Geography of discontent of “places that don’t matter”

Geography of discontent of “places that don’t matter”

Euroscepticism, approach to extremist positions and parties… the geography of discontent has become a problematic issue for, among others, European governments, which are unable to understand how, despite progressively increasing the investment of their economic and cohesion policies in all the Member States, they are witnessing a gradual increase in this disaffection with the European project.

Facilitating greater participation, promoting governance, betting on a paradigm shift in the way public policies are implemented… can be solutions to combat it, and the LEADER methodology has been demonstrating that it is possible for more than three decades.

We cannot continue to consider rural areas as places to compensate or satisfy for past and present grievances, but to detect their potential and stimulate them to the fullest, with the aim of turning them into more prosperous and dynamic areas. In turn, we must recognise that it is not fair to hold public authorities responsible for this reality only: rural territories must bet on a more proactive and less reactive stance.

According to OECD data, since the last economic crisis (2008-2009), EU countries increased their GDP and experienced a progressive reduction of inequalities, but what happened to the regions? A number of regions, unfortunately, have suffered the opposite effect, a considerable increase in the socio-economic disparity compared to the richer areas (which, in most cases, coincide with urban areas). It is what has been called geography of discontent.

The geography of discontent is a recent phenomenon, which refers to the feeling of grievance or dissatisfaction perceived by a good part of the population living in those territories that feel abandoned by governments and policy makers. These are the territories that the Professor of Economic Geography of the London School of Economics (LSE), Andrés Rodríguez-Pose, has defined as “places that do not matter”: areas in which the population is increasingly alienated and disenchanted with the common European project and that ends up opting for extremist or anti-European political options. A feeling, on the other hand, that has its real motivations.

The territorial gap is one of the main causes of this phenomenon, but it is not the only one. The reality is that Community and national policies have not achieved their objectives, neglecting the historical and regional configuration, just as they have not taken into account the current weight of public policies, private investment and globalisation in the territorial areas. The current situation is paradoxical for the European authorities — where this concept has emerged — since, despite increasing investment in their territorial and cohesion policies, the feeling of uprooting these areas is increasing. How did we get to this situation? What solutions can we find to reverse it?

One of the many reasons is that, as a society, we still maintain an ethnocentrist view of what is happening in rural areas and the future of its policies; in this epistemological framework we could talk about legislation that has taken into account the object (the rural areas), without taking into account the subject (the rural population) and the relationship between the two. This has been transformed into policies designed more to compensate or indemnify these territories, than to exploit their full potential to become better developed and competitive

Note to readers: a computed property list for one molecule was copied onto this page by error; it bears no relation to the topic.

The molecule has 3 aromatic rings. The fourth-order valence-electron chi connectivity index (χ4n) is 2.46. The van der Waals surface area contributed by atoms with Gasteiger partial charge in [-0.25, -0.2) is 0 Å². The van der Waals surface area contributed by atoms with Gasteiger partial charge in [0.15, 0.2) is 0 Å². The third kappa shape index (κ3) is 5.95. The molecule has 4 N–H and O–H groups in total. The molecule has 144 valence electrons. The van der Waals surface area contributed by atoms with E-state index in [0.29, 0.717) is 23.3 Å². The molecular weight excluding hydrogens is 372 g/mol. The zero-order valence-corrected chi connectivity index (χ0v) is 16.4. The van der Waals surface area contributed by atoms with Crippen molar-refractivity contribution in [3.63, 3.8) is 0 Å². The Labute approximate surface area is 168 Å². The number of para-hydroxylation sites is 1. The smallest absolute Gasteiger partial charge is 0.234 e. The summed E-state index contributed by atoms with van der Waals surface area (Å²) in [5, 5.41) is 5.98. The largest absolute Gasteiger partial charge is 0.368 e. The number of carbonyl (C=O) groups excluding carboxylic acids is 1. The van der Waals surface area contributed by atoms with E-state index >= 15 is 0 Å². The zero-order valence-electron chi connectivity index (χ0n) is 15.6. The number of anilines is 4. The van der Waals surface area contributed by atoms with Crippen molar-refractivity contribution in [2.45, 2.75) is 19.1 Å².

areas. However, there is still plenty of room for hope. To correct this situation, we must bet on what has been called policies sensitive to the territory (Iammarino et al., 2019).

The policies sensitive to the territory are those designed, executed and examined from local needs, in which its inhabitants have a say, from a bottom-up perspective. It is not enough to “water” these territories with cohesion funds and to expect them to develop themselves: public policies must provide valid tools that allow the population to break this vicious circle and begin to develop all its potential. All these characteristics could be applied to the LEADER/CLLD community-led local development approach, a methodology that has been for more than three decades demonstrating that it is possible to give the territories the key to their future and that they can develop in a sustainable and effective way.

Against extremist populism and anti-Europeanism there is a very effective antidote, listening to the territory; to give its inhabitants — the best connoisseurs of the needs of the place in which they live — the freedom to decide, which also entails greater responsibility and commitment. On the one hand, we are aware that we are entering a new era, on a path of unparalleled prosperity, in which change is already a reality. In this scenario, we have an obligation to make rapid progress through structural changes in governance; greater flexibility and agility in terms of the applicability of policies so that they adapt to real needs and the occasional conjunctures to give us more strategic autonomy and not leave any territory or inhabitant behind; in this way, we would change the geography of discontent to the “places that do matter.”

On the other hand, not least, we must recognise that it is not fair to hold the public authorities responsible for this reality only: in this case, rural territories must bet on being more proactive and prescriptive. If public policies have not had enough impact on our territories, it would be necessary to analyse this element not only exogenously, but designing a synchronous exercise that allows us to know its causality, taking into account the consequences.

María José Murciano Sánchez
Manager REDR (Spanish Network for Rural Development )